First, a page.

LMDE Xfce is what I have installed on my other drive.
I use Debian testing Xfce as my production OS.
I am an ex Ubuntu dev release tester of some experience. Even used the dev releases as my production OS for a couple years.
All that said I can tell you that even without the Mint menus, which are not in the Xfce LMDE version, this is a much better respin of Debian testing than the way Ubuntu does it.
The last I tested was Xubuntu 12.10. Based on Debian testing as are all Ubuntu LTS releases. Took a whole gig more room on a standard install compared to Debian testing Xfce. LMDE Xfce is only slightly larger on the standard installation.
Ubuntu, what ever the DE, adds a lot of crap and changes the way the file system is used compared to Debian. This makes their system more and more incompatible with Debian packages.
LMDE uses their repo to filter Debian packages for stability. The packages, including the install scripts, are not messed with. Therefore the LMDE install is completely compatible with Debian packages from any of the Debian repos. Using those packages is going to give you some unstable conditions but you can do it if you want.
This strikes me as the perfect OS for someone that is a bit nervous of Debian but wants to learn to use it. The system is set up with packages that Debian will not install by default due to their definition of "free" so that is removed as a potential problem. Default configuration is probably more to the likeing of the new user than a clean install of Debian testing.
Xfce has not been messed with as it is in Xubuntu (added Gnome packages makes Xfce harder to configure there). The Xfce set up tips work under LMDE Xfce.
Really the best respin of Debian that I have seen for the noob.
I keep reading that it is for "advanced" users. I think that has to be the Ubuntu definition of "advanced". They also claim that Synaptic is for "advanced" users.
Coming to linux (Ubuntu 8.04.1) in my 50s with no experience with anything but MS (starting with MSDos) I had no trouble using Synaptic. Don't think I was an advanced user.
LMDE is more stable than 10.04 was on release. More stable than 12.04 on release. Will be ahead of 12.04 when 12.10 is released.
LMDE should, with the package management system it uses, keep pretty close to the Ubumtu releases. The main difference will be that LMDE will be stable.
If you have the space, say 60gigs, install LMDE, Debian testing and the current Ubuntu. I suggest whatever DE base you like. Put them on about 10gig / partitions and share a 30gig /home partition (different user names must be used in each distro).
You will imediately see the difference in size of installs on the / partitions. You will also see the difference in stability between LMDE and the other 2.
If you install the package "apt-listbugs" in the Debian testing install you can easily keep it as stable as Ubuntu. This will also give you an idea of the amount of work the LMDE repo maintainers go through to give you only stable packages from the Debian testing repo.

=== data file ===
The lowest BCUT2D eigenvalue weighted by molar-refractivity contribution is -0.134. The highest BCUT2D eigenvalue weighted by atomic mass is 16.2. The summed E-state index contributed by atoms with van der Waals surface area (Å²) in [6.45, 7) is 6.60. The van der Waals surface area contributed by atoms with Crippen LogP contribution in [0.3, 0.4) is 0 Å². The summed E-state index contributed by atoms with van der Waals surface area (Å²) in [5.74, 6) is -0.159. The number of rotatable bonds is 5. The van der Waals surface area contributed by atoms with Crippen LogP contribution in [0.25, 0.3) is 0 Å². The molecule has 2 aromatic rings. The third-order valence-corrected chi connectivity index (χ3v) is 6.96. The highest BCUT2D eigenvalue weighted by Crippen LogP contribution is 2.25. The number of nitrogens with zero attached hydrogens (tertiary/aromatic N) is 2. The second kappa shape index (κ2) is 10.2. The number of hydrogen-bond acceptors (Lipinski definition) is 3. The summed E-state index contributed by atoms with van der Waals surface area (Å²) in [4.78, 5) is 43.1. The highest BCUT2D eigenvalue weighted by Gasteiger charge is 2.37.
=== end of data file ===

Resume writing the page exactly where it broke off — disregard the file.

It is one of those things that you see in practice and wonder why no one tried it before. Seems obvious in hind sight.
Really a great idea.
If you really need the newest packages you can always corrupt the LMDE install with packages from the Sid repo or even the Debian experimental repo.
I would not do that with LMDE myself or recommend it. There are a lot of LMDE users doing just that or tracking the Debian repos instead of the LMDE repos. They like it a lot.
I don't because I prefer the Debian security model to the (basically) Ubuntu security model used in LMDE (at least LMDE requires a password to get a # prompt in recovery mode, unlike Ubuntu that just gives it to you with out one). I like a separate root password. I think with out it you have shaky security.
However, if you are coming from MS to linux, the LMDE system is much more secure. Even the Ubuntu system is somewhat more secure.
Side by side comparission of current releases may cause you to come to a different opinion. While I think your question is a good one, the only way to get an answer that really suits you and the way you work on your box is to compare them for yourself.
This is the LMDE forum. Most folks here are going to prefer LMDE of coarse. I prefer Debian. You may prefer Ubuntu, one of its family members or another distro all together.
Using them, side by side, over a period of time, is the only way to know what you want exactly.
This is why there are so many choices out there in Linux land. Some feel this is a weakness. I don't. I think it is one of the core strengths of Linux.
Try them out. Use the one YOU like. To hell with my opinion or anyone elses. It is YOUR box.
This is my box. I use Debian. I have LMDE on here as I need to keep an eye on it as it is what I recommend for noobs.
I am VERY impressed.
Dell XPS 420 Core2 Quad Q 6600, audigy5.1, Radeon HD 6450 - currently 4 320Gb HDD, Debian Squeeze for secure use, Debian testing for daily use, Debian Sid for fun.